Consider the following entry in Professor Frauke Grondahl's study of ancient Canaanite names found in the seaside texts of Ras Shamra (ancient Ugarit), along with further evidence from Herbert Bardwell Huffmon, Lamia R. Shehadah, and Wolf Leslau:
tsmr [ts-m-r] "fructbar sein" [to be fruitful] (Amorite, Syriac, Arabic)
(Semitic tzadei [tz or ts] often appears in transliteration as a z: Zomar ~ Tzomar.)
Frauke Grondahl, Die Personennamen der Texte aus Ugarit (Rome, 1967), 199
shmr *tsmr, "bear fruit" (Arabic, Old South Arabic)
Herbert Bardwell Huffmon, Amorite Personal Names in the Mari Texts: A Structural and Lexical Study (Baltimore, Maryland, 1965), 267
Proto Semitic s[#1]mr, "bear fruit," "fruit," Arabic tsamr "fruit," Ugaritic tsmr "be fruitful"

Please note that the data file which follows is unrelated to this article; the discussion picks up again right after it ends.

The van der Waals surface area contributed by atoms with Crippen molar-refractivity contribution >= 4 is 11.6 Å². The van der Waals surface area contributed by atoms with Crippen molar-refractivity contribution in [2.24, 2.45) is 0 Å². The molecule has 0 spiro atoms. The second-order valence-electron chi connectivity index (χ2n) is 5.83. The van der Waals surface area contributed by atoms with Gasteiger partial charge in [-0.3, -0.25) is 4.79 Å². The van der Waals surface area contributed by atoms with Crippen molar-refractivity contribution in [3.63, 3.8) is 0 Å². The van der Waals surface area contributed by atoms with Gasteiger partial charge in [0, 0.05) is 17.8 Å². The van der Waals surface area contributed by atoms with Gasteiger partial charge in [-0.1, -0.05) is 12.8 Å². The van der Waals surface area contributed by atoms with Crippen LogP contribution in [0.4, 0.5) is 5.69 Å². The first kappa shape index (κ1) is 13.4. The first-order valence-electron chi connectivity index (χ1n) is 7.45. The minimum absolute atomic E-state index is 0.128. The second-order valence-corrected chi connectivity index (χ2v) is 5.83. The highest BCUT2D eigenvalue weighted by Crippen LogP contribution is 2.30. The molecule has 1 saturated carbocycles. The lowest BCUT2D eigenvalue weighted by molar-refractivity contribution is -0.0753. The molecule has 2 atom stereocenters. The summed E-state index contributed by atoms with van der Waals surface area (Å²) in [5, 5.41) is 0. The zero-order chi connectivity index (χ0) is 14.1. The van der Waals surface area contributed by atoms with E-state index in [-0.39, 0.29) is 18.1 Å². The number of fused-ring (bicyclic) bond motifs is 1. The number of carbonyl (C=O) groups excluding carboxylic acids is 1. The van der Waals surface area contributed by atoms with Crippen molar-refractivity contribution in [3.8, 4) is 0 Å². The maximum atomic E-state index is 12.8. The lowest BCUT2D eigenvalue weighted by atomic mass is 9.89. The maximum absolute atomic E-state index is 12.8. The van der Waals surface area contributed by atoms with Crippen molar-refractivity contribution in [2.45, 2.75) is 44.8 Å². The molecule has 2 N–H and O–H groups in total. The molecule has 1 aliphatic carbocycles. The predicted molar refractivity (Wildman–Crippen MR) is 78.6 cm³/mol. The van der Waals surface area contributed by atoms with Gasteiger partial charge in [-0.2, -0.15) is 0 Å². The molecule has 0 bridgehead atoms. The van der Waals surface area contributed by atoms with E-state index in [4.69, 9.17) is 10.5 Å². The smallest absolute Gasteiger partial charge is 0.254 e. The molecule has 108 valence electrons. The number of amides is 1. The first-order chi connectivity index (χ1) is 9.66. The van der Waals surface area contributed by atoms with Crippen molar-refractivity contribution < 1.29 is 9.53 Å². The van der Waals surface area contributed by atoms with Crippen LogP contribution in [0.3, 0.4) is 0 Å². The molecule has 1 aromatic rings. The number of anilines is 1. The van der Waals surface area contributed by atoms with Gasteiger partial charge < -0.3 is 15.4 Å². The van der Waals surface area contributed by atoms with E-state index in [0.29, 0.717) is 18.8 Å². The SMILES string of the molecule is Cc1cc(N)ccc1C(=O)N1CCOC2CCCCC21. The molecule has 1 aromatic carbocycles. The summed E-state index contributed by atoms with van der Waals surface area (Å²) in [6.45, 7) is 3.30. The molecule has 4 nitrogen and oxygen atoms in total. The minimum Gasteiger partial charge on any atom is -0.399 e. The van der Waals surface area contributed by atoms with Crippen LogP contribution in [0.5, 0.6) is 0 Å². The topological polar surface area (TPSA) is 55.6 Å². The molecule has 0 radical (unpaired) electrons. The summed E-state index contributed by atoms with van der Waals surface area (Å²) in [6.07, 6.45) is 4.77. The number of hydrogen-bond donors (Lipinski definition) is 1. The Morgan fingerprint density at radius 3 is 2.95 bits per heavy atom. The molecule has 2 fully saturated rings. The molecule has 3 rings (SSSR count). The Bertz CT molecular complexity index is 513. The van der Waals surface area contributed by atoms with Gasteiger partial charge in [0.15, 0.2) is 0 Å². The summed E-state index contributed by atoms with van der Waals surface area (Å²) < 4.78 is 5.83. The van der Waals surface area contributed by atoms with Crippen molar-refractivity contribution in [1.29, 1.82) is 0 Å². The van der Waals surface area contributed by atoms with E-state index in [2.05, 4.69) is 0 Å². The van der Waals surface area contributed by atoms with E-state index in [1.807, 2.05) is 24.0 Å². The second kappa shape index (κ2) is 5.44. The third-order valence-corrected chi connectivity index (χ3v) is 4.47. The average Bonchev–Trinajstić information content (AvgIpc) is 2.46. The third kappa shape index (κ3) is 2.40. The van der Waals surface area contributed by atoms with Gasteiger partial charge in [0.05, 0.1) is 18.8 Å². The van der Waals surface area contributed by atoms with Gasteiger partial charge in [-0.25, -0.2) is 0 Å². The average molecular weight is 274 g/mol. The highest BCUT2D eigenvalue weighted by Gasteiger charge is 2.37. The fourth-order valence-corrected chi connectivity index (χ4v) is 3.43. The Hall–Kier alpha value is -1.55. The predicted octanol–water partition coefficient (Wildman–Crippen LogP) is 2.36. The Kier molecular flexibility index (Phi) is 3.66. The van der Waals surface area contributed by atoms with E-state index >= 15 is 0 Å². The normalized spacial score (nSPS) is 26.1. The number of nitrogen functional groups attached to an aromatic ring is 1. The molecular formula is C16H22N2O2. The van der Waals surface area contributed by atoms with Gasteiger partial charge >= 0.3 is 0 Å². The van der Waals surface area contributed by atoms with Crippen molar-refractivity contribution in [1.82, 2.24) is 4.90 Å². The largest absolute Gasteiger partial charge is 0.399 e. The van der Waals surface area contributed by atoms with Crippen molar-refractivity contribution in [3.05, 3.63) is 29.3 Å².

Lamia R. Shehadeh, "Some Observations on the Sibilants in the Second Millennium BC," in Working with No Data: Semitic and Egyptian Studies (D. M. Golomb, Susan T. Hollis, eds, 1987), 236
Ethiopic samra, flourish, be fruitful, abound in fruit, grow abundantly; Arabic tamara, bear fruit,
South Arabic, tmr, produce crops
Wolf Leslau, Comparative Dictionary of Ge'ez (Classical Ethiopic), 503.
How about Akkadian? Zamar (fruit), we are told, is the Neo-Assyrian form of Akkadian azamru
Chaim Cohen, Joseph Maran, Melissa Vetters, "An Ivory Rod with a Cuneiform Inscription," Archaeologischer Anzeiger 2010/2, 1-22 (see note 47)
We may further descry the root ts-m-r in the Egyptian lexicon (cf. Woerterbuch V 300.10, 307.1, 308.2-3). The word tm or tm3 describes a sacred tree, while tm3.t becomes an Egyptian synonym for mother (probably, the fruitful one), especially divine mothers like Hathor, the goddess often depicted as a cow. (The final literal in tm3, an aleph, was originally pronounced /R/ and thus corresponds to Semitic /r/.)